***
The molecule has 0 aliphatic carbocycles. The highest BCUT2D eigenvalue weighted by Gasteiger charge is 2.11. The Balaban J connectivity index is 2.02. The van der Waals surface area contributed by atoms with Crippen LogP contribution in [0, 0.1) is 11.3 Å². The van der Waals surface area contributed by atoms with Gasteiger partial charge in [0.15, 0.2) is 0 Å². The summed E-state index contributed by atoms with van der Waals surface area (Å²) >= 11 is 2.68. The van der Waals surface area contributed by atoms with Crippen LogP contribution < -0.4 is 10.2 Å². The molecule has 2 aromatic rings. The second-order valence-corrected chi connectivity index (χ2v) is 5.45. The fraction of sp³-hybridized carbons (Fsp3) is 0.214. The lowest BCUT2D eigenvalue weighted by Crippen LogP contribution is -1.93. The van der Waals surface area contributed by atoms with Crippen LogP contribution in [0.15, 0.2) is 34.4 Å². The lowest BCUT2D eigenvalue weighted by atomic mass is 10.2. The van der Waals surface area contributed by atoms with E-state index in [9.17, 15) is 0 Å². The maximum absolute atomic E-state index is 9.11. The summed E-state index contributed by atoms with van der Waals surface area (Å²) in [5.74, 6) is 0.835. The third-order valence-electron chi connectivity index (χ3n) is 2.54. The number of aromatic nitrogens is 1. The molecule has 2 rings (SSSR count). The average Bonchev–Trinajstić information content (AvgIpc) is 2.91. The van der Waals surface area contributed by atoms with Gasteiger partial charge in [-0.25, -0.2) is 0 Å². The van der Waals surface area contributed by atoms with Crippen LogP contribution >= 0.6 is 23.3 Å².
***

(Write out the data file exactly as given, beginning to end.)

The molecule has 0 aliphatic carbocycles. The highest BCUT2D eigenvalue weighted by Gasteiger charge is 2.11. The Balaban J connectivity index is 2.02. The van der Waals surface area contributed by atoms with Crippen LogP contribution in [0, 0.1) is 11.3 Å². The van der Waals surface area contributed by atoms with Gasteiger partial charge in [0.15, 0.2) is 0 Å². The summed E-state index contributed by atoms with van der Waals surface area (Å²) >= 11 is 2.68. The van der Waals surface area contributed by atoms with Crippen LogP contribution < -0.4 is 10.2 Å². The molecule has 2 aromatic rings. The second-order valence-corrected chi connectivity index (χ2v) is 5.45. The fraction of sp³-hybridized carbons (Fsp3) is 0.214. The lowest BCUT2D eigenvalue weighted by Crippen LogP contribution is -1.93. The van der Waals surface area contributed by atoms with Crippen LogP contribution in [0.15, 0.2) is 34.4 Å². The lowest BCUT2D eigenvalue weighted by atomic mass is 10.2. The van der Waals surface area contributed by atoms with E-state index in [9.17, 15) is 0 Å². The maximum absolute atomic E-state index is 9.11. The summed E-state index contributed by atoms with van der Waals surface area (Å²) in [5.74, 6) is 0.835. The third-order valence-electron chi connectivity index (χ3n) is 2.54. The number of aromatic nitrogens is 1. The molecule has 2 rings (SSSR count). The average Bonchev–Trinajstić information content (AvgIpc) is 2.91. The van der Waals surface area contributed by atoms with Gasteiger partial charge in [-0.25, -0.2) is 0 Å². The van der Waals surface area contributed by atoms with Crippen LogP contribution >= 0.6 is 23.3 Å².